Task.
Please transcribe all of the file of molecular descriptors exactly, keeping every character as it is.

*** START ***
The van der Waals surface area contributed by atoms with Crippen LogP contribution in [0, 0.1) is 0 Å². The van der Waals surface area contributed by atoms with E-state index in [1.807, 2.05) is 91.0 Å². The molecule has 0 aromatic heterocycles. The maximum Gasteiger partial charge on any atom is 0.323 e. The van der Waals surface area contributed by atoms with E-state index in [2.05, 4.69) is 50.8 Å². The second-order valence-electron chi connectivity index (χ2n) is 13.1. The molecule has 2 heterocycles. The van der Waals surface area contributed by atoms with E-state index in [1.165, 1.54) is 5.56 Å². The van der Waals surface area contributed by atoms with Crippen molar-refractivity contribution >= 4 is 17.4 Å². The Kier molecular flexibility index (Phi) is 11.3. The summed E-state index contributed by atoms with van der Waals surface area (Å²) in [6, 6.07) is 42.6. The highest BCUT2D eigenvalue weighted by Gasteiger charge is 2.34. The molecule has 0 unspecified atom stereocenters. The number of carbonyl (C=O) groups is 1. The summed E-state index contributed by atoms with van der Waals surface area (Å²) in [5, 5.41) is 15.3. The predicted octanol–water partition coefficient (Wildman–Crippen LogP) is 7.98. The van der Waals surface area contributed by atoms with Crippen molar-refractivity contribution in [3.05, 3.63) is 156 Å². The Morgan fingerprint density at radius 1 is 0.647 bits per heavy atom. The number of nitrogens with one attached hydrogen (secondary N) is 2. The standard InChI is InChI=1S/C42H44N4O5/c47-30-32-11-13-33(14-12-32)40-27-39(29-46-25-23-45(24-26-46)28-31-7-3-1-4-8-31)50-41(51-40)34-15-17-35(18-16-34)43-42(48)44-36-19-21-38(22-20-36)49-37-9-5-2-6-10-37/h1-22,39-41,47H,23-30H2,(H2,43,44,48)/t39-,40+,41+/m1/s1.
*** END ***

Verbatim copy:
The van der Waals surface area contributed by atoms with Crippen LogP contribution in [0, 0.1) is 0 Å². The van der Waals surface area contributed by atoms with E-state index in [1.807, 2.05) is 91.0 Å². The molecule has 0 aromatic heterocycles. The maximum Gasteiger partial charge on any atom is 0.323 e. The van der Waals surface area contributed by atoms with E-state index in [2.05, 4.69) is 50.8 Å². The second-order valence-electron chi connectivity index (χ2n) is 13.1. The molecule has 2 heterocycles. The van der Waals surface area contributed by atoms with E-state index in [1.165, 1.54) is 5.56 Å². The van der Waals surface area contributed by atoms with Crippen molar-refractivity contribution >= 4 is 17.4 Å². The Kier molecular flexibility index (Phi) is 11.3. The summed E-state index contributed by atoms with van der Waals surface area (Å²) in [6, 6.07) is 42.6. The highest BCUT2D eigenvalue weighted by Gasteiger charge is 2.34. The molecule has 0 unspecified atom stereocenters. The number of carbonyl (C=O) groups is 1. The summed E-state index contributed by atoms with van der Waals surface area (Å²) in [5, 5.41) is 15.3. The predicted octanol–water partition coefficient (Wildman–Crippen LogP) is 7.98. The van der Waals surface area contributed by atoms with Crippen molar-refractivity contribution in [3.05, 3.63) is 156 Å². The Morgan fingerprint density at radius 1 is 0.647 bits per heavy atom. The number of nitrogens with one attached hydrogen (secondary N) is 2. The standard InChI is InChI=1S/C42H44N4O5/c47-30-32-11-13-33(14-12-32)40-27-39(29-46-25-23-45(24-26-46)28-31-7-3-1-4-8-31)50-41(51-40)34-15-17-35(18-16-34)43-42(48)44-36-19-21-38(22-20-36)49-37-9-5-2-6-10-37/h1-22,39-41,47H,23-30H2,(H2,43,44,48)/t39-,40+,41+/m1/s1.